Farrier forges new house of worship
Published: Wednesday, November 29th, 2006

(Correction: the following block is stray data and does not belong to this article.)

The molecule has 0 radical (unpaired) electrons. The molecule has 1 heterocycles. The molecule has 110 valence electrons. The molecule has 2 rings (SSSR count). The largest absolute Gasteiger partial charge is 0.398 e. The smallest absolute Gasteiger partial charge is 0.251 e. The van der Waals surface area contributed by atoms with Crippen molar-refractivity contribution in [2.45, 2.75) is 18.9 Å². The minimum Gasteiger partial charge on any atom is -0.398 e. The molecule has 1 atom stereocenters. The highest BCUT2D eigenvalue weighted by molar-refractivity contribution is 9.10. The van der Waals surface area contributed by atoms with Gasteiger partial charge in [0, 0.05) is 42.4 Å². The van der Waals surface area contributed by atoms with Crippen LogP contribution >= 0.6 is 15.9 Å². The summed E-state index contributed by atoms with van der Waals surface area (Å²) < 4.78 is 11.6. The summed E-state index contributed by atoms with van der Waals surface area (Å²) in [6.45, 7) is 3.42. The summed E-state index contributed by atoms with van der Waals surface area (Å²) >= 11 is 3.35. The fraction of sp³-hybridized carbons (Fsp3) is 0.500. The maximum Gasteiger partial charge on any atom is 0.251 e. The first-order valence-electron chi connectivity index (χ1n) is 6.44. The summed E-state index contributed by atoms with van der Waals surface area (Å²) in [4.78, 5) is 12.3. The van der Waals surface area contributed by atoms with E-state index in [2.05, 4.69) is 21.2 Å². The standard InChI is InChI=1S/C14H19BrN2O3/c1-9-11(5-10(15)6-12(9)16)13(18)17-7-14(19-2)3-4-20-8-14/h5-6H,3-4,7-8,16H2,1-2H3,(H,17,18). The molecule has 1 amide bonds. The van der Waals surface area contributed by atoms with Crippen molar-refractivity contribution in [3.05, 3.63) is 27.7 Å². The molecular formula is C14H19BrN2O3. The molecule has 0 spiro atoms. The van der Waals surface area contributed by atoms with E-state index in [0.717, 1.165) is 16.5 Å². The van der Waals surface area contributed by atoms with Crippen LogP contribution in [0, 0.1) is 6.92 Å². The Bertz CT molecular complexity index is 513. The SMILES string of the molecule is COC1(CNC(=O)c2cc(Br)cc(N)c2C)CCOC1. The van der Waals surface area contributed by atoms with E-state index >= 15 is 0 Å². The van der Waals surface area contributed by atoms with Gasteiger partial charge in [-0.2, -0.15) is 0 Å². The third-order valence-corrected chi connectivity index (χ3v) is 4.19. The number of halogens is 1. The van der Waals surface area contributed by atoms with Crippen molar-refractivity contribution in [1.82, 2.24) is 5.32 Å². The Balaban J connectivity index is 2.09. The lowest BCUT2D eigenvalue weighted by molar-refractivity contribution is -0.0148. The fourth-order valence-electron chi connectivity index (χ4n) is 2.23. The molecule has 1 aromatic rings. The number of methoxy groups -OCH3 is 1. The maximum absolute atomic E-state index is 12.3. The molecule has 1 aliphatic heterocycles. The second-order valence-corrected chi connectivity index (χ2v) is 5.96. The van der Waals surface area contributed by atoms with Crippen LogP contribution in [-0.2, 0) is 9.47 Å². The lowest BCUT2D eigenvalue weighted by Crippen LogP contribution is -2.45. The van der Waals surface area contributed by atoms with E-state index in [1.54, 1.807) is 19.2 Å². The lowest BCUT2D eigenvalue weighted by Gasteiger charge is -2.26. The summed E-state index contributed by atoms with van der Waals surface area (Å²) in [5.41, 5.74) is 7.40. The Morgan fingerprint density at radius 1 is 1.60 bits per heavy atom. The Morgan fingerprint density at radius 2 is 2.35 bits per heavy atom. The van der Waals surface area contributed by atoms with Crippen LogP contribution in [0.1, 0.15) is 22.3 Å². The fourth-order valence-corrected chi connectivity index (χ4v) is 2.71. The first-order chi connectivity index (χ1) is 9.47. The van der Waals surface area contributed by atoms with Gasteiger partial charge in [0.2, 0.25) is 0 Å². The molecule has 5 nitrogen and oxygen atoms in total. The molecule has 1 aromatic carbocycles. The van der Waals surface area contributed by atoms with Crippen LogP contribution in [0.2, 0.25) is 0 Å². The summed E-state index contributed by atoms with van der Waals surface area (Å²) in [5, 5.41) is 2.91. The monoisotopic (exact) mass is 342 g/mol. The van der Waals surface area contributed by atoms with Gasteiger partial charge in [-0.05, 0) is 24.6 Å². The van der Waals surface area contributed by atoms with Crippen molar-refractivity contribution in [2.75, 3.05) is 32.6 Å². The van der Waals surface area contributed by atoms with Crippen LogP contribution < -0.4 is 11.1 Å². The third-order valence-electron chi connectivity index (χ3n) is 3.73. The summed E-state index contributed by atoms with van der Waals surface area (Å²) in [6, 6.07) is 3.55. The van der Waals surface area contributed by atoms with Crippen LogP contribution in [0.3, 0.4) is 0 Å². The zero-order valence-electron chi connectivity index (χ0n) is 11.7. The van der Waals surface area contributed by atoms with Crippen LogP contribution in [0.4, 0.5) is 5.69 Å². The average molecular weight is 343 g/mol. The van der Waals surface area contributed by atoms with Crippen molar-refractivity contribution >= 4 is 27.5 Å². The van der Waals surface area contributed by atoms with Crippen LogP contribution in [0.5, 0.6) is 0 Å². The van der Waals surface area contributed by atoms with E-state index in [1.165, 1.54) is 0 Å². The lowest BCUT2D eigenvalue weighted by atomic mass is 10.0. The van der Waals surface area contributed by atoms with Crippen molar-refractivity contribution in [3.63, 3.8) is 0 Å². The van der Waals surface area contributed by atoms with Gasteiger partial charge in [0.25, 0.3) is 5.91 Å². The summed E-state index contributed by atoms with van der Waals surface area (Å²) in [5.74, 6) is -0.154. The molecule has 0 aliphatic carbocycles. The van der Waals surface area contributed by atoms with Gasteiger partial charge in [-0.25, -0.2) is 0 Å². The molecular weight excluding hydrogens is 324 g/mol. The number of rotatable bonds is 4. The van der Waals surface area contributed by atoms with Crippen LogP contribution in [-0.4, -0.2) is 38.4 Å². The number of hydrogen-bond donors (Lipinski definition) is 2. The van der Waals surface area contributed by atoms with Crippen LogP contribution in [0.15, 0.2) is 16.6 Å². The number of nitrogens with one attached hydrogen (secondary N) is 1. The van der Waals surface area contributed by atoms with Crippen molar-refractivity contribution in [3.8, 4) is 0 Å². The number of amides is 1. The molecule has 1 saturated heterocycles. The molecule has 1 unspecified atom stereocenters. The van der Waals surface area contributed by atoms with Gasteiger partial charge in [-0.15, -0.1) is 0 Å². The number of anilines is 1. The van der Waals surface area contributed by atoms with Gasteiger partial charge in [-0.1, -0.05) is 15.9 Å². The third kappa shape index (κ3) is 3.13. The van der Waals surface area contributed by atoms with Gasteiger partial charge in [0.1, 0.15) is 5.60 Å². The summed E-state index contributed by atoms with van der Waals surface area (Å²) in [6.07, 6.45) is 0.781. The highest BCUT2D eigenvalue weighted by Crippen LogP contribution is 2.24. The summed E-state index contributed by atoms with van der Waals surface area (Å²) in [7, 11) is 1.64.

On South Lake Street, there has been a quiet transformation taking place over the past several months. The former business of a trucking company is now home to the The Father's Forge. It's a small Christian faith group that's been growing into a church congregation headed up lead pastor, Eddy Mardis. "We felt we were called to start this," he said. "It just came up into my heart." The Father's Forge, he said is, "where the young of today are forged into the Joshuas and Esthers of tomorrow." Originally from Muleshoe, Texas, Mardis and his wife, Tammy, said they were drawn to Tucumcari both for their temporal and spiritual lives. In other words, Eddy Mardis said, he was drawn to Tucumcari both to teach and to preach. In July, he became a teaching farrier at Mesalands Community College, where he teaches seven classes. He is a graduate of West Texas A&M at Canyon where he received his degree in animal science and education. And after laying some groundwork, the Father's Forge opened its church doors in mid-July, he said. Eddy Mardis had previously served as associate pastor of the Amarillo Cowboy Church and helped found the Muleshoe Cowboy Church. At the same time he had also established a farrier business. Eddy Mardis said he also threw out fleece, referring to Gideon's tests in the Bible. The story of Gideon says that he knew he was to save Israel when he let the fleece lay all night on the dry ground. Yet the next morning, he was able to wring out a bowlful of water. Some people have described The Father's Forge as a "cowboy church." However, Eddy Mardis said that that's probably because the church and its services have more of a relaxed atmosphere. "There's not that much pomp circumstance." Besides, he added, "There's really not that many cowboys" to fill up all the cowboy churches that have cropped up in the Southwest. Becoming a pastor-minister is something that Eddy Mardis said he's envisioned for himself ever since he was a young boy. "It's a desire I had from a child. You just gradually grow into it." Mardis, who was raised in the Methodist tradition, said, "I was saved at a Billy Graham Crusade." The Father's Forge, he said, is patterned in some ways like the Mercy Ministries out of Conroe, Texas, where Mike and Denise Walsh preach and minister. The church's main service is at 10 a.m. on Sundays and then throughout the week, members of the congregation meet in small groups at their homes for prayer, Scripture study and sharing, Eddy Mardis said. At the Sunday service, usually two to three members of the congregation are also invited to give witness and testimony regarding the Sunday's Bible readings. On a recent Sunday, a woman from the congregation talked before group about how words dwell in us, both good and bad. and that people should be "encouragers and blessers" with their tongues. "They share with the group. We aren't very pyramided," Eddy Mardis said. The purpose of the Father's Forge, Mardis said "is to help other people to play their part in the body of Christ." Many modern church's are mostly about money, a slick business and entertainment, he said. "We're not building an empire, we're building a kingdom of God," Mardis said. "We try to be value-driven." So far there are 75 members and about 50 people attend the Sunday service, he said. The congregation has a praise and worship team that provides music, a youth ministry and benevolence mission, Eddy Mardis said. Leaders of the these groups have a similar story to the Mardises. They felt that they were called to Tucumcari, Eddy Mardis said. The benevolence ministry is reaching out into the community, he said, to have a party and gifts this Christmas for about 30 children whose parents are in prision, he said. "Jesus didn't pick anybody special, he picked everyday people with different occupations such as tax collectors and fishermen. We are are just normal people, who live one day to the next. Believe me, when I get kicked by a horse, there are times when I need a truckload of grace and all I've got is a bucket-load full" Mardis said.
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